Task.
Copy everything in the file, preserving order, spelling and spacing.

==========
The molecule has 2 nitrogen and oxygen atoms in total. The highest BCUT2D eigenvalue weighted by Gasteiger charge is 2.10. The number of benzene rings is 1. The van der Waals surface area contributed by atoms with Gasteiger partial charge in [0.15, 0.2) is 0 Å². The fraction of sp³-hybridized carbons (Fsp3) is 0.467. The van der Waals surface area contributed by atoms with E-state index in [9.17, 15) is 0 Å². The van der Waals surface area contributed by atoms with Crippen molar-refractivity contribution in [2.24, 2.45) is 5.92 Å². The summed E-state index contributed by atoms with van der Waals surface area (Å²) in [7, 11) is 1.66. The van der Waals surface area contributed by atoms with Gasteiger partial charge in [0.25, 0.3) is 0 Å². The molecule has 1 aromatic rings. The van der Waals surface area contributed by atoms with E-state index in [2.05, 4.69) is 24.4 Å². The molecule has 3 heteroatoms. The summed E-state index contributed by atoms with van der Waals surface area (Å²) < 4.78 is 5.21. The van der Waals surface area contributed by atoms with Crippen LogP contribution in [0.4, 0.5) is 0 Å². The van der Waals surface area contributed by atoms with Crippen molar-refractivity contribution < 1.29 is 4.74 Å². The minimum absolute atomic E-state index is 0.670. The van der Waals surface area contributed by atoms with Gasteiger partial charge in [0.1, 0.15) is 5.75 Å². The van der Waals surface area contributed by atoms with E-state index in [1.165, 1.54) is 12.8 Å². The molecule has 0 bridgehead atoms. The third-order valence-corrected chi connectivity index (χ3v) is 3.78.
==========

The molecule has 2 nitrogen and oxygen atoms in total. The highest BCUT2D eigenvalue weighted by Gasteiger charge is 2.10. The number of benzene rings is 1. The van der Waals surface area contributed by atoms with Gasteiger partial charge in [0.15, 0.2) is 0 Å². The fraction of sp³-hybridized carbons (Fsp3) is 0.467. The van der Waals surface area contributed by atoms with E-state index in [9.17, 15) is 0 Å². The van der Waals surface area contributed by atoms with Crippen molar-refractivity contribution in [2.24, 2.45) is 5.92 Å². The summed E-state index contributed by atoms with van der Waals surface area (Å²) in [7, 11) is 1.66. The van der Waals surface area contributed by atoms with Gasteiger partial charge in [0.25, 0.3) is 0 Å². The molecule has 1 aromatic rings. The van der Waals surface area contributed by atoms with E-state index in [2.05, 4.69) is 24.4 Å². The molecule has 3 heteroatoms. The summed E-state index contributed by atoms with van der Waals surface area (Å²) < 4.78 is 5.21. The van der Waals surface area contributed by atoms with Crippen LogP contribution in [0.4, 0.5) is 0 Å². The van der Waals surface area contributed by atoms with Crippen molar-refractivity contribution < 1.29 is 4.74 Å². The minimum absolute atomic E-state index is 0.670. The van der Waals surface area contributed by atoms with Gasteiger partial charge in [0.1, 0.15) is 5.75 Å². The van der Waals surface area contributed by atoms with E-state index in [1.165, 1.54) is 12.8 Å². The molecule has 0 bridgehead atoms. The third-order valence-corrected chi connectivity index (χ3v) is 3.78.